"I have been painting for over forty years. My paintings are autobiographical narratives. They describe life experiences, physically and emotionally. I paint looking out from within and back inside from my own particular place in the world. My aim is to be honest and straightforward in the subject matter I choose and in how I paint it, to make the personal universal.

"At home in the studio I work in egg tempera on gessoed wood panels. This is a very old medium. It was used in Italy during the Renaissance and in Egypt on sarcofogi as early as 200 AD. Traditionally, it involves a lot of crosshatching with very fine brushes. I like to make small marks, but I also do a lot of slapping on of paint, especially in the beginning.

"I make traditional gesso, spending an entire day preparing many panels. After they dry for 48 hours, I spend the good part of another day sanding them. To make my paint, I mix egg yolks with a few drops of white vinegar as a preservative, dry pigment, and water. To begin a painting, I tend to slap it on with large soft brushes. I paint many layers, and I really enjoy that aspect. They can be translucent or opaque. I use anything from loose washes to very controlled small marks to get what I want. I make lots of decisions during the process, letting the painting tell me what to do.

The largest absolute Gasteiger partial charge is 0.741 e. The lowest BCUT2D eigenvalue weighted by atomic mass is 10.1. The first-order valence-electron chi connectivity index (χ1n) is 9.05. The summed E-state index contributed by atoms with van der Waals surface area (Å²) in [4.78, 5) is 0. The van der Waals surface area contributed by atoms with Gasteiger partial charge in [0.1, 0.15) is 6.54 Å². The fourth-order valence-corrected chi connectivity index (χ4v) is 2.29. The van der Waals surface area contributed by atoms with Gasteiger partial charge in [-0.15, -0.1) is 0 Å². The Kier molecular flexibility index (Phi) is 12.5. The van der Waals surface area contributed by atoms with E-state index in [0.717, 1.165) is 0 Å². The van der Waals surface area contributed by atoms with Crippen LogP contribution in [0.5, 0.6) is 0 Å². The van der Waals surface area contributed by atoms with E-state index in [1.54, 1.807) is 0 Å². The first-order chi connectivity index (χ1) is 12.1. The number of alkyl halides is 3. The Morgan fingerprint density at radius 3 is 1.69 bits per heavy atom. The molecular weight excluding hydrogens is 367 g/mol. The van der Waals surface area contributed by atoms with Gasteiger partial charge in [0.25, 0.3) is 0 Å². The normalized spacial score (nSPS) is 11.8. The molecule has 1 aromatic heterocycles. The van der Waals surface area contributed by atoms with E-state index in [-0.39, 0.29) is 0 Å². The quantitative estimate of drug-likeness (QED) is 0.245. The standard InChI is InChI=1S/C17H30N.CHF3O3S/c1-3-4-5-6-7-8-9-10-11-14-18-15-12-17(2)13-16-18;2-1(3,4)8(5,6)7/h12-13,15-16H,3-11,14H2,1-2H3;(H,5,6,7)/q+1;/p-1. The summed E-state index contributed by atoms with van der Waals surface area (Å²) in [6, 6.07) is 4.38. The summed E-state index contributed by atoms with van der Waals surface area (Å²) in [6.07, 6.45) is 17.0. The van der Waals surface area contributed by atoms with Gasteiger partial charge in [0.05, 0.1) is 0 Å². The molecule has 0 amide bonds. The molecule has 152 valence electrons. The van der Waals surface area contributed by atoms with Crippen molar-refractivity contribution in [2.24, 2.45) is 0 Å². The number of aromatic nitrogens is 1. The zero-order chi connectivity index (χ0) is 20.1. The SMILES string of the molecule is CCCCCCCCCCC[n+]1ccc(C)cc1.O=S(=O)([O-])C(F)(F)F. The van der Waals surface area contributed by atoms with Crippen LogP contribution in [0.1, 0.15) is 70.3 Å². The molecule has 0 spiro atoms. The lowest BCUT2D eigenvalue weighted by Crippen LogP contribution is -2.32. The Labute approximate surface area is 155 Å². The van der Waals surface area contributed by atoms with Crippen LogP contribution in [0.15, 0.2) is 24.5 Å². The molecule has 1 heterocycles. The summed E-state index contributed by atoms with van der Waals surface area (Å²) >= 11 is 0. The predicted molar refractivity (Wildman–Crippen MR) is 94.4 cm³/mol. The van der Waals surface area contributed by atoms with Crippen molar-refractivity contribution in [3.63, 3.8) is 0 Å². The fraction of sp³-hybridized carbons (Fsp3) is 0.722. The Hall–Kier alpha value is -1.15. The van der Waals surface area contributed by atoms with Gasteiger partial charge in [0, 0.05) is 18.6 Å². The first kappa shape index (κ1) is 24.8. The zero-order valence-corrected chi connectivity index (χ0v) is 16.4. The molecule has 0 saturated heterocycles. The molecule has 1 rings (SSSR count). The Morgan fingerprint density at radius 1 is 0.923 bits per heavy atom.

"I also travel and paint for extended periods of time. These journeys have taken me all over the United States, East Africa, Europe, and most recently Thailand. During these journeys, I paint on gouache on paper and carry the materials I need in a day pack. I always start the paintings on site, sometimes finishing them later from memory. These paintings become a sort of visual diary. They are as autobiographical as my interior scenes with figures."

-- Sarah McEneaney